Old houses and buildings traditionally have huge difficulty retaining energy from within. Most of the houses we live in were built long before scientific research began to develop concepts of green building and energy efficient building materials and processes. Green architects now strive to produce low-energy and even zero-energy houses, the latter being completely self-reliant.
Heat is lost through almost every part of a building, from the walls to windows, floors and roofs. Increasingly, governments and construction firms around the world are investing in energy efficiency and passing legislation on minimum green requirements for new building projects.
Current green building projects include:
• New York City’s iconic Empire State Building has announced that it is undertaking a $20 million energy drive to cut usage in the world famous structure and will soon be meeting its remaining energy demand entirely through wind power.
• ‘Eco towns’ in the UK are still in the development stage but were conceived to set a new standard in green building with energy efficient houses, shops and transport that would be more than self-sustaining, and would also sell the excess energy back to the national electricity grid. Extensive research also went in to determining the best locations, ensuring every aspect of planning and construction was energy smart.
• An artificial foam, developed with inspiration from the nest of a South American frog, was the winner of the 2010 Earth Awards, an event that brings together investors and cash poor green technology designers. The foam will line the inside of coal-burning power stations and trap harmful carbon dioxide emissions before they can enter the atmosphere and contribute to global warming.
On a smaller scale, making windows more energy efficient is a relatively easy way to conserve heat and money, keep out noise and reduce the carbon footprint of a building. Double glazing uses two sheets of glass with a gap between them, which could contain argon, xenon or krypton gases. Triple glazing is also available, but does not necessarily provide greater efficiency.
The British Fenestration Rating Council (BFRC) is the national system for rating the energy efficiency of windows in the UK, in the same way that white goods (fridges, freezers, washing machines) have an efficiency guide signified by A to E ratings.
A frame for every home and every opening:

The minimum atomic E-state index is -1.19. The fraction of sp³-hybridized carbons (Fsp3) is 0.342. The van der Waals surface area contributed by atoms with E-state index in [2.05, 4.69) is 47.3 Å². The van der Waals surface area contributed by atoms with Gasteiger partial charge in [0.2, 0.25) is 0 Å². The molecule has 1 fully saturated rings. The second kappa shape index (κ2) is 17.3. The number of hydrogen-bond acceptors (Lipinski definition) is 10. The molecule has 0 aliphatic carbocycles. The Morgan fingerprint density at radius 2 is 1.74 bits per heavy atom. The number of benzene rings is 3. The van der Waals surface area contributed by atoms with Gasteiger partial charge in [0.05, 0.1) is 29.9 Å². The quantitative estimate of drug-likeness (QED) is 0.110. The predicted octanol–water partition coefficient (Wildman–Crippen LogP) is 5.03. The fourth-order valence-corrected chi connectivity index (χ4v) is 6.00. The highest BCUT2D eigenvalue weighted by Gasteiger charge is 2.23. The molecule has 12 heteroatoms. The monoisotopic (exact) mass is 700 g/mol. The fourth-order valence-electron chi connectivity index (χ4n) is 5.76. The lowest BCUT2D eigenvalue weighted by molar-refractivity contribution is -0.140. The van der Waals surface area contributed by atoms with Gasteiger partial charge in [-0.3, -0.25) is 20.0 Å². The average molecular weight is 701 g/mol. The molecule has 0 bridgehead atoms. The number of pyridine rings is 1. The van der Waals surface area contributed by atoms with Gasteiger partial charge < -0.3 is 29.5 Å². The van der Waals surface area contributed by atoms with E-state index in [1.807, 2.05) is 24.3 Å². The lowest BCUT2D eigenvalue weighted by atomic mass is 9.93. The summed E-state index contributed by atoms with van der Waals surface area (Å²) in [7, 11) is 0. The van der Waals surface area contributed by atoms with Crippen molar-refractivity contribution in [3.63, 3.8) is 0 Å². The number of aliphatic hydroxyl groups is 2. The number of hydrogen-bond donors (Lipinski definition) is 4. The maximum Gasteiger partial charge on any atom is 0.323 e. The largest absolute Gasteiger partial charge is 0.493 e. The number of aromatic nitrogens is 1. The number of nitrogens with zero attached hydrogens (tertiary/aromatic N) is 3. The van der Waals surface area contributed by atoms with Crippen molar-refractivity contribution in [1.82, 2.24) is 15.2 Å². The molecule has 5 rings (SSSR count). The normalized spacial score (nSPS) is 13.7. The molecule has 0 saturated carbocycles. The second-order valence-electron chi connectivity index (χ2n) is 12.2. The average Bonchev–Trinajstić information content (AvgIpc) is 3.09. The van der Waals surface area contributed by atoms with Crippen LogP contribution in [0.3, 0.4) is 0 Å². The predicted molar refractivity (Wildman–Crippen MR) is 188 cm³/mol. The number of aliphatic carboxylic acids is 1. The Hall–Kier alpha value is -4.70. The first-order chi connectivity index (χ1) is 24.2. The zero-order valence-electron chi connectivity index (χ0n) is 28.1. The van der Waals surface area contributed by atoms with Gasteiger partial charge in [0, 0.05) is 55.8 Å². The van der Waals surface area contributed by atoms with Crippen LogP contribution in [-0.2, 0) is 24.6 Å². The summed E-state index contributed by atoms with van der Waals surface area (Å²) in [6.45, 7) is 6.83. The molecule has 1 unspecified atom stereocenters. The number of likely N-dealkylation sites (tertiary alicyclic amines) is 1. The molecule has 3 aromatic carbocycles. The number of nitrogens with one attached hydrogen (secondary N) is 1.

Energy smart windows need not look identical. For every different frame material there are window panes of all energy ratings.
• The frame most commonly used is called uPVC. They are recyclable and last a very long time.
• Frames made of aluminum or steel are just as durable and are also recyclable.
• Houses in tightly-regulated conservation areas can use wooden frames to preserve the original look of old houses. They demand more upkeep but have a lower environmental impact in their initial manufacture.
• In composite frames, both wood and metal or plastic are used, where the wood is protected by the former more resilient materials, ensuring less need for maintenance.
On roofs, vinyl and aluminum sidings are used to protect buildings from the effects of weather. Although less energy intensive to manufacture, vinyl sidings are harder or often impossible, to recycle. Vinyl (or PVC) is itself flammable and can cause problems for fire fighters with the release of dangerous gases when it burns.
Inside the building, attics and lofts can be also insulated to prevent the otherwise massive amounts of escaping heat. Luckily, anyone with some DIY skills can tackle the problem simply by laying insulation blankets across floorboards, restraint straps and brickwork. However, care must be taken not to restrict all air-flow within a structure as this inevitably leads to humidity and condensation, which can drastically reduce the efficiency of insulation materials. Air exchange systems are thus essential in effective long-term energy conservation.
Next time you have some work done, make sure your builder doesn’t leave the energy efficient windows back in the transit with the van vault. Energy proof your building now, and reap the benefits over the coming years.